Prometheus is a disaster of almost Phantom Menace proportions. Its script is a comedy of stupid that makes the Three Stooges look like Isaac Newton, Nikola Tesla, and Albert Einstein.
This movie lost me completely about 10 or 15 minutes in, when Noomi Rapace's and Logan Marshall-Green's crackpot archaeologist characters (Elizabeth Shaw and Charlie Halloway, respectively) are explaining their mission to the newly-awakened crew of the Prometheus. They tell the crew (consisting predominantly of scientists) that they had discovered stone tablets all around the world that depict giant men pointing to a particular constellation in the sky, and that they believe that these tablets constitute an invitation from humanity's extra-terrestrial creators that they should visit them in space. They dismiss the possibility of coincidence by saying that a.) the art lines up exactly, and b.) the particular star cluster was too far away for any of those primitive cultures to have been able to see with the naked eye, and so aliens must have told them. The hypothesis itself doesn't upset me on its own. But when asked by a mohawked, punk geologist what actual evidence they have to believe that aliens had intelligently engineered life on earth, Shaw responds that she has none, but it is what she "chooses to believe".
These two crackpot archaeologists' wild-ass hunch, thus became the basis for a trillion-dollar space expedition in which scientists and engineers were drafted into without even being told where they were going or what they were doing.
Now, if this silly setup had ended up being my only complaint with the movie, I'd let it pass, and Prometheus probably could have turned into an excellent science fiction (or space fantasy) movie. Unfortunately, Damon Lindelof's script is unbearably bad, and is completely dependent on every character (despite being scientists, engineers, and a hyper-intelligent andriod) being dumb as a rock.
Is it appropriate to call them "plot holes" when they're the whole movie?
When they reach the planet they are travelling to, the crew begins exploring some alien structures, and finds a bunch of dead, giant skeletons (belonging to an alien species hereafter referred to as "Engineers") and a hologram showing them all running away from something. Dating establishes the bodies as being thousands of years old, but that still isn't enough to stop two of the scientists (the geologist and biologist) from panicking and running away from the group to "go back to the ship". You'd think the biologist of all people would be absolutely stoked to find extra-terrestrial bodies, but no.
And here's where the movie begins to completely fall apart. Despite being in constant radio and video contact with the Prometheus (who have access to a full map of the structure's interior), these two dumbasses manage to get themselves lost in a cylindrical hallway with only one way in or out. While they are aimlessly wandering the corridor, the rest of the group is able to investigate the alien bodies, recover one alien head as a lab sample, and make it back to the ship before anybody realizes that the other two guys are lost. But oh no, a storm rolls in, so they have to camp out in the alien structure for the night. So when an alien snake decides to peek in on them, the biologist (who was previously terrified by harmless dead bodies) decides to reach out and touch it. He gets himself attacked and killed, and the other guy gets turned into a zombie for no reason other than to provide the movie with a needless action scene later on. Fucking brilliant!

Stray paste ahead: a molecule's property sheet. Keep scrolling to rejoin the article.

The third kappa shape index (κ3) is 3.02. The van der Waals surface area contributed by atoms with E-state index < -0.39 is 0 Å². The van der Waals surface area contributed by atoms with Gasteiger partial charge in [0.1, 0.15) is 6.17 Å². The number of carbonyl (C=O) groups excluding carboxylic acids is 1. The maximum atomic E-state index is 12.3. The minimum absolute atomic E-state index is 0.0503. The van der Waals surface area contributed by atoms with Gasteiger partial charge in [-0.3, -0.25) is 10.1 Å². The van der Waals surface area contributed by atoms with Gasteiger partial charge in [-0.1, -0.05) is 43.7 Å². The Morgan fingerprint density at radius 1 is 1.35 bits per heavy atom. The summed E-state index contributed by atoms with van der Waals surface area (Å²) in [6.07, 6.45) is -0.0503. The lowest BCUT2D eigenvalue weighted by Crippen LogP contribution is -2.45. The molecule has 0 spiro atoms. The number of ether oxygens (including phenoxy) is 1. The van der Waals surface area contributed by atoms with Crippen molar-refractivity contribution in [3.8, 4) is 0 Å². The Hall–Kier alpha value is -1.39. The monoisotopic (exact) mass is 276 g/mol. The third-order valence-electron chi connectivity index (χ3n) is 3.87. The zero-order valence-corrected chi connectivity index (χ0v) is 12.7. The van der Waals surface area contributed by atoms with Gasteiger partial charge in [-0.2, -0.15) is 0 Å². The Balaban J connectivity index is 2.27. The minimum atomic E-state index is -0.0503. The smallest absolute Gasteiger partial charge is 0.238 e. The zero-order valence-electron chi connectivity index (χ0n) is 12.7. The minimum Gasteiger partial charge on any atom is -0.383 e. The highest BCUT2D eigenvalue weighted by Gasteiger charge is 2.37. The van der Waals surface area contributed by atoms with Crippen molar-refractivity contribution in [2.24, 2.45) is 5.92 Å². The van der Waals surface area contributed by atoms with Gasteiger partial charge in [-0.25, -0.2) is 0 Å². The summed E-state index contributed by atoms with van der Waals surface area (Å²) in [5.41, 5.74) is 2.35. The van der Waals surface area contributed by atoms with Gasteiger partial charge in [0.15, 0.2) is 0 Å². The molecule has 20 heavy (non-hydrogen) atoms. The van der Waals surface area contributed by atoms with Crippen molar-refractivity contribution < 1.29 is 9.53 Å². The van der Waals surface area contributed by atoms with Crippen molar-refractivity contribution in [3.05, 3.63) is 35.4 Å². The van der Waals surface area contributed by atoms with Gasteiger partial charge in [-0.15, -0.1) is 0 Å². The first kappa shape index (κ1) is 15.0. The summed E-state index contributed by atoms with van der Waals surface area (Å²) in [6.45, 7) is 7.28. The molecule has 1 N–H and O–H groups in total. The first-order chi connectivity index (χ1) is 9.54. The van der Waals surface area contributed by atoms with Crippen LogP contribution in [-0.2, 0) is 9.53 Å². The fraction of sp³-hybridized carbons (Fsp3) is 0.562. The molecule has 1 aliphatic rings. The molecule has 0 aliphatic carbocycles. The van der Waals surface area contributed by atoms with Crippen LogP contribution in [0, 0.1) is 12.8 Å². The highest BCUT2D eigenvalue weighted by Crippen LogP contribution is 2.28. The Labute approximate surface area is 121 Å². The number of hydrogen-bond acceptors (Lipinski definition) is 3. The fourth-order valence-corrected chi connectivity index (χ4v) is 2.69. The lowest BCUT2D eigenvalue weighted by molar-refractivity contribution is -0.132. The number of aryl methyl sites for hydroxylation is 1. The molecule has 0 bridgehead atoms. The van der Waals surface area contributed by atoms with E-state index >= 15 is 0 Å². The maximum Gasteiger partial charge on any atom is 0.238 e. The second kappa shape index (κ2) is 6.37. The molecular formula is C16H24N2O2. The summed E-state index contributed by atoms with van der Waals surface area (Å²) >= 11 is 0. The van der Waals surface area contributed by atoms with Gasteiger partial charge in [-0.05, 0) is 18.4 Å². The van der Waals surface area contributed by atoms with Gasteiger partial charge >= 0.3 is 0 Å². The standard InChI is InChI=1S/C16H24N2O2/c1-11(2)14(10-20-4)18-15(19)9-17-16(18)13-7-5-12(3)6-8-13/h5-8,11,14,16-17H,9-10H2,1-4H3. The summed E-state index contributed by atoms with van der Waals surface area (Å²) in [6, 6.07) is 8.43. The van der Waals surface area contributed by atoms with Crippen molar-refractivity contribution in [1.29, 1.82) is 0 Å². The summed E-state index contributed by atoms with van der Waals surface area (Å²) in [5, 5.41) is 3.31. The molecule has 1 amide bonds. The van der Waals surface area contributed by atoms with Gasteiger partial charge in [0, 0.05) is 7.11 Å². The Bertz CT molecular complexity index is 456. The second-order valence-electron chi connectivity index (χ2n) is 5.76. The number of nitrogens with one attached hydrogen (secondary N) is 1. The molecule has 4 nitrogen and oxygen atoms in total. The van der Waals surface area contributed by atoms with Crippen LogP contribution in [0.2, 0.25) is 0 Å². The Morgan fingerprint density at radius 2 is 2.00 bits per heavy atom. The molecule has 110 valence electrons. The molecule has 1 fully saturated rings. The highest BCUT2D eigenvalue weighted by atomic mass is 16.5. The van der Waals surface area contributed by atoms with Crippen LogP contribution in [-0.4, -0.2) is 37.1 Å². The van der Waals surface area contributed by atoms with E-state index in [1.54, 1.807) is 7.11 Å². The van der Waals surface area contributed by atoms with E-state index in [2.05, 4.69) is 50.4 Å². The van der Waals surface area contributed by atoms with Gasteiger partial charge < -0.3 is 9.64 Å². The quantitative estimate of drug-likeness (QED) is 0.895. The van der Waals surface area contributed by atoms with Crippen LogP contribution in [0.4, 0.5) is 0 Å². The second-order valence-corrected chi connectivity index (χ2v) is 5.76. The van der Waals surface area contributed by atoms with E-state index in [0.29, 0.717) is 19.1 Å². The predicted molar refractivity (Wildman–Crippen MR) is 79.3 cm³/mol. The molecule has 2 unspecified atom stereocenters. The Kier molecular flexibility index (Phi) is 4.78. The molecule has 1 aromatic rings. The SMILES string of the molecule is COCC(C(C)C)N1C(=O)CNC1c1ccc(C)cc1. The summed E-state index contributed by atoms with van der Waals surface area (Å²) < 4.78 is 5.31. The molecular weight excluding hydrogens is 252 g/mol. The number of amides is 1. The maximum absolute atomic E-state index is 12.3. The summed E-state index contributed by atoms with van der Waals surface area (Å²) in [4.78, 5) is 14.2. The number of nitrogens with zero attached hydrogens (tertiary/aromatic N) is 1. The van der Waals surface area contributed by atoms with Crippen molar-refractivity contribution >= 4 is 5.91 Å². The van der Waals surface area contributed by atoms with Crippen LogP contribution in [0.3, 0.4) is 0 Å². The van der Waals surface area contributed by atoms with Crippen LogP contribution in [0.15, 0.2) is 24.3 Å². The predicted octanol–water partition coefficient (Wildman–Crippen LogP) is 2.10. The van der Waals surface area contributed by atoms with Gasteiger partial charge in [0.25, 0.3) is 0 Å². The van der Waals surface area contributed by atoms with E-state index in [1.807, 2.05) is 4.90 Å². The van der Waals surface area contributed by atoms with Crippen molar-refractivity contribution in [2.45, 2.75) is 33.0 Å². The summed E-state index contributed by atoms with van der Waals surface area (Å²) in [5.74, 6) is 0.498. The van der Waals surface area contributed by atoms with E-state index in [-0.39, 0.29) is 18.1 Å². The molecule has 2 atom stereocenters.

A robot-scout-generated map of the entire alien facility. I have 2 comments:
1.) Where was this fancy mapping technology when the space marines need it in Aliens?
2.) How the hell did people still manage to get lost? Did I mention that the explorers are in constant audio/visual contact with the ship?
This sequence is just so mind-bogglingly stupid that I couldn't help but look at the whole rest of the movie with very scrutinous eyes. I might have been willing to forgive the lack of clear or logical motivations for any of the characters as an intentional effort to add mystery and allow for audience interpretation if the writer hadn't already set a precedent of the script being stupid.
Every plot point in the movie from here on out is based on one of two things happening:
- A character (usually the android David) doing something antagonistic for no apparent reason.
- Random, unforeseen accidents causing drama.
At one point, Michael Fassbender's character (the aforementioned android David) intentionally poisons Halloway with a bit of black tar (apparently stolen from the X-Files) without even knowing what the tar is or what it will do. Was he just curious? If so, why not run it under a microscope before you dip it in some poor, dumb bastard's drink?!